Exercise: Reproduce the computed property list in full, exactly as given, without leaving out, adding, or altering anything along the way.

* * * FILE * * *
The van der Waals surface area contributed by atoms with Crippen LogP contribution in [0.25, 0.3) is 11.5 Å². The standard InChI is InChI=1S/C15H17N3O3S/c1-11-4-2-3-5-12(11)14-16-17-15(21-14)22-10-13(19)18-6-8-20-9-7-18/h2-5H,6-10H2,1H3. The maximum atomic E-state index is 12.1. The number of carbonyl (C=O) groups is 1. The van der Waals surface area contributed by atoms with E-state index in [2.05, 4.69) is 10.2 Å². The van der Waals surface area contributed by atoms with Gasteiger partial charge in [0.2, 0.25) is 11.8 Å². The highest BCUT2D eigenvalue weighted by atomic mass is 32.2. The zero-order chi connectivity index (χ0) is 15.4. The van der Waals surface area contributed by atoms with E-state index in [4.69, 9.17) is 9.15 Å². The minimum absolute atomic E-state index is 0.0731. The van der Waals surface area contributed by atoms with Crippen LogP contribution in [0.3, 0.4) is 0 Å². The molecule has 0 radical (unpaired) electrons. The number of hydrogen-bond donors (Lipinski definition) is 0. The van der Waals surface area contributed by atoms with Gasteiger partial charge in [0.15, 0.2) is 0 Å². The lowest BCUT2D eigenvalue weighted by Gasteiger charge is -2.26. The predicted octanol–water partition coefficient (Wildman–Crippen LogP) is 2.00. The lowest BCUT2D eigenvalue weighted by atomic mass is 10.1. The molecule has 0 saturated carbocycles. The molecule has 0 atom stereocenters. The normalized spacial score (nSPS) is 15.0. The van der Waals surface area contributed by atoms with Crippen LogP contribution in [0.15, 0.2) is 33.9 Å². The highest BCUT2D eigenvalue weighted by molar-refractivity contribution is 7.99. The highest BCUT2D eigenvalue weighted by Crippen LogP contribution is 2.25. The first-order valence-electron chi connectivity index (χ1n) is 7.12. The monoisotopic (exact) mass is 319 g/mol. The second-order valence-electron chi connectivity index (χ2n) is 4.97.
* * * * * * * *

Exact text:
The van der Waals surface area contributed by atoms with Crippen LogP contribution in [0.25, 0.3) is 11.5 Å². The standard InChI is InChI=1S/C15H17N3O3S/c1-11-4-2-3-5-12(11)14-16-17-15(21-14)22-10-13(19)18-6-8-20-9-7-18/h2-5H,6-10H2,1H3. The maximum atomic E-state index is 12.1. The number of carbonyl (C=O) groups is 1. The van der Waals surface area contributed by atoms with E-state index in [2.05, 4.69) is 10.2 Å². The van der Waals surface area contributed by atoms with Gasteiger partial charge in [0.2, 0.25) is 11.8 Å². The highest BCUT2D eigenvalue weighted by atomic mass is 32.2. The zero-order chi connectivity index (χ0) is 15.4. The van der Waals surface area contributed by atoms with E-state index in [4.69, 9.17) is 9.15 Å². The minimum absolute atomic E-state index is 0.0731. The van der Waals surface area contributed by atoms with Crippen LogP contribution in [0.3, 0.4) is 0 Å². The molecule has 0 radical (unpaired) electrons. The number of hydrogen-bond donors (Lipinski definition) is 0. The van der Waals surface area contributed by atoms with Gasteiger partial charge in [0.15, 0.2) is 0 Å². The lowest BCUT2D eigenvalue weighted by Gasteiger charge is -2.26. The predicted octanol–water partition coefficient (Wildman–Crippen LogP) is 2.00. The lowest BCUT2D eigenvalue weighted by atomic mass is 10.1. The molecule has 0 saturated carbocycles. The molecule has 0 atom stereocenters. The normalized spacial score (nSPS) is 15.0. The van der Waals surface area contributed by atoms with Crippen LogP contribution in [0.15, 0.2) is 33.9 Å². The highest BCUT2D eigenvalue weighted by molar-refractivity contribution is 7.99. The highest BCUT2D eigenvalue weighted by Crippen LogP contribution is 2.25. The first-order valence-electron chi connectivity index (χ1n) is 7.12. The monoisotopic (exact) mass is 319 g/mol. The second-order valence-electron chi connectivity index (χ2n) is 4.97.